Past Olympic hurdles champ Harper Nelson aims for Tokyo

Washington (AFP) –


American 100m hurdler Dawn Harper Nelson, the 2008 Olympic champion and 2012 Olympic runner-up who retired to have a baby, said Monday she is training for next year's Tokyo Olympics.

The 35-year-old from suburban St. Louis was second to Australia's Sally Pearson at the 2017 World Championships but missed this year's meet after giving birth to a baby girl last April.

Harper Nelson stepped away from the sport in September 2018 but worked out during her pregnancy and returned to the track a month after giving birth.

"I still think I have it and I can kill it," Harper Nelson said in a posting on the US Olympic website.

"All the women in my life had said when they were moms they stopped their dream. Once I had my daughter, I looked at her and I remember thinking, 'I still have this yearn to run.'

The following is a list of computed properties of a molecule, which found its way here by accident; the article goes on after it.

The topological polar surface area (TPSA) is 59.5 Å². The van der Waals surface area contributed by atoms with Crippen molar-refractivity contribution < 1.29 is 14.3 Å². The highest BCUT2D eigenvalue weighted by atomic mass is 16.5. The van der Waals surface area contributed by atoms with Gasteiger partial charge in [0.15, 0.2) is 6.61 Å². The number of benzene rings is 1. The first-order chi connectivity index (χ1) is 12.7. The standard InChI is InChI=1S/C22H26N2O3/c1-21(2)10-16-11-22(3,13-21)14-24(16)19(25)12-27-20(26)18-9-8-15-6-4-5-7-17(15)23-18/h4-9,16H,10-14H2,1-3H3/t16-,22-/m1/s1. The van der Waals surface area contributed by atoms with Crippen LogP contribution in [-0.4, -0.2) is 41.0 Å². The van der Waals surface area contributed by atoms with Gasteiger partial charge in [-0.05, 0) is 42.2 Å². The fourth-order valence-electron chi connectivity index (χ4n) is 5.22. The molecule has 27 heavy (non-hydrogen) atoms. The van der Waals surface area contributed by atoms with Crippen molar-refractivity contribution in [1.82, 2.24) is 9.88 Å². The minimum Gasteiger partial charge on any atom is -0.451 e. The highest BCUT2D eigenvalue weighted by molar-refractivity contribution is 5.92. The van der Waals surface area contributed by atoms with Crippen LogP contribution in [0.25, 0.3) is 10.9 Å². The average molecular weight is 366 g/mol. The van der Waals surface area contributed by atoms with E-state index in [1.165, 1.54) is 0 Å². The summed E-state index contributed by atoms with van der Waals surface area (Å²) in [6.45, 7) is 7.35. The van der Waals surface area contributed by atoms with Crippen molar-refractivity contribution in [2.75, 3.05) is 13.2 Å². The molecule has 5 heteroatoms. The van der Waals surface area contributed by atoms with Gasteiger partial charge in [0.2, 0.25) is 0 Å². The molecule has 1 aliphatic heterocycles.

"And I refuse for her to say, when she looked at my career, 'My mom always said she wanted to keep running, but she stopped because she had me.'"

Harper Nelson overtook teammate Lolo Jones late to capture gold in Beijing 11 years ago and settled for silver in London behind Pearson four years later.

She kept herself available for drug testing during her year off and told US Olympic broadcaster NBC she has spoken with New Zealand shot putter Valerie Adams, a two-time Olympic champion, who was pregnant with her second child during Harper Nelson's pregnancy.

But Harper Nelson struggled at first with speed and doubt.

"That initial burst of speed to get off the line, it just was lacking," Harper Nelson said. "I really had a moment where I sat down and kind of cried. I was thinking, 'Do you ever really get that back? Is it possible?'

"We slowly just gradually did things and gradually got myself back."

But medical advisors said allowing her body some rest helped her feel her best in years.

Husband Alonzo Nelson will be her coach while she trains on her high school track in East St. Louis, Illinois, in what is likely a one-year comeback.

"I really do feel like this would probably be it because we want more kids," she told NBC.